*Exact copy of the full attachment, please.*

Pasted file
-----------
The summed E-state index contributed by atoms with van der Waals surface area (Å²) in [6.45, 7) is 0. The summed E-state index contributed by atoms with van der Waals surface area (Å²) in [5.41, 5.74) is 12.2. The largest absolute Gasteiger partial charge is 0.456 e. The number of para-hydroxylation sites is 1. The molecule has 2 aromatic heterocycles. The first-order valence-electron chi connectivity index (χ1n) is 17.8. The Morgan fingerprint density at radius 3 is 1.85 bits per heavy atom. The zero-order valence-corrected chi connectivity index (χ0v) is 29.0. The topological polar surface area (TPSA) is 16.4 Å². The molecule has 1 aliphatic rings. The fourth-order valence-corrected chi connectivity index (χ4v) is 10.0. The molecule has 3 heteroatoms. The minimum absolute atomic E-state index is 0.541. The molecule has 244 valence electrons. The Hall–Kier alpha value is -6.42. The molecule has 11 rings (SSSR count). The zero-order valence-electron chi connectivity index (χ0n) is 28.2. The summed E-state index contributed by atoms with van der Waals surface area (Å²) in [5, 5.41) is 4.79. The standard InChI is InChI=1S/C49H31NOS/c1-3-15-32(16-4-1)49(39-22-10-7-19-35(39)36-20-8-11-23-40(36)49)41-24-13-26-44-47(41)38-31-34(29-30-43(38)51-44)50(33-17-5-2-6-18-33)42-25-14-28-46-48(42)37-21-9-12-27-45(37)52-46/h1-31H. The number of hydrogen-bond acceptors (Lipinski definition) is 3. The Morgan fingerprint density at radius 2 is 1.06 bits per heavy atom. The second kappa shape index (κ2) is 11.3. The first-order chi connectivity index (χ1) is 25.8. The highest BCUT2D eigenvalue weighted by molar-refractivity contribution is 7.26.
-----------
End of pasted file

The summed E-state index contributed by atoms with van der Waals surface area (Å²) in [6.45, 7) is 0. The summed E-state index contributed by atoms with van der Waals surface area (Å²) in [5.41, 5.74) is 12.2. The largest absolute Gasteiger partial charge is 0.456 e. The number of para-hydroxylation sites is 1. The molecule has 2 aromatic heterocycles. The first-order valence-electron chi connectivity index (χ1n) is 17.8. The Morgan fingerprint density at radius 3 is 1.85 bits per heavy atom. The zero-order valence-corrected chi connectivity index (χ0v) is 29.0. The topological polar surface area (TPSA) is 16.4 Å². The molecule has 1 aliphatic rings. The fourth-order valence-corrected chi connectivity index (χ4v) is 10.0. The molecule has 3 heteroatoms. The minimum absolute atomic E-state index is 0.541. The molecule has 244 valence electrons. The Hall–Kier alpha value is -6.42. The molecule has 11 rings (SSSR count). The zero-order valence-electron chi connectivity index (χ0n) is 28.2. The summed E-state index contributed by atoms with van der Waals surface area (Å²) in [5, 5.41) is 4.79. The standard InChI is InChI=1S/C49H31NOS/c1-3-15-32(16-4-1)49(39-22-10-7-19-35(39)36-20-8-11-23-40(36)49)41-24-13-26-44-47(41)38-31-34(29-30-43(38)51-44)50(33-17-5-2-6-18-33)42-25-14-28-46-48(42)37-21-9-12-27-45(37)52-46/h1-31H. The number of hydrogen-bond acceptors (Lipinski definition) is 3. The Morgan fingerprint density at radius 2 is 1.06 bits per heavy atom. The second kappa shape index (κ2) is 11.3. The first-order chi connectivity index (χ1) is 25.8. The highest BCUT2D eigenvalue weighted by molar-refractivity contribution is 7.26.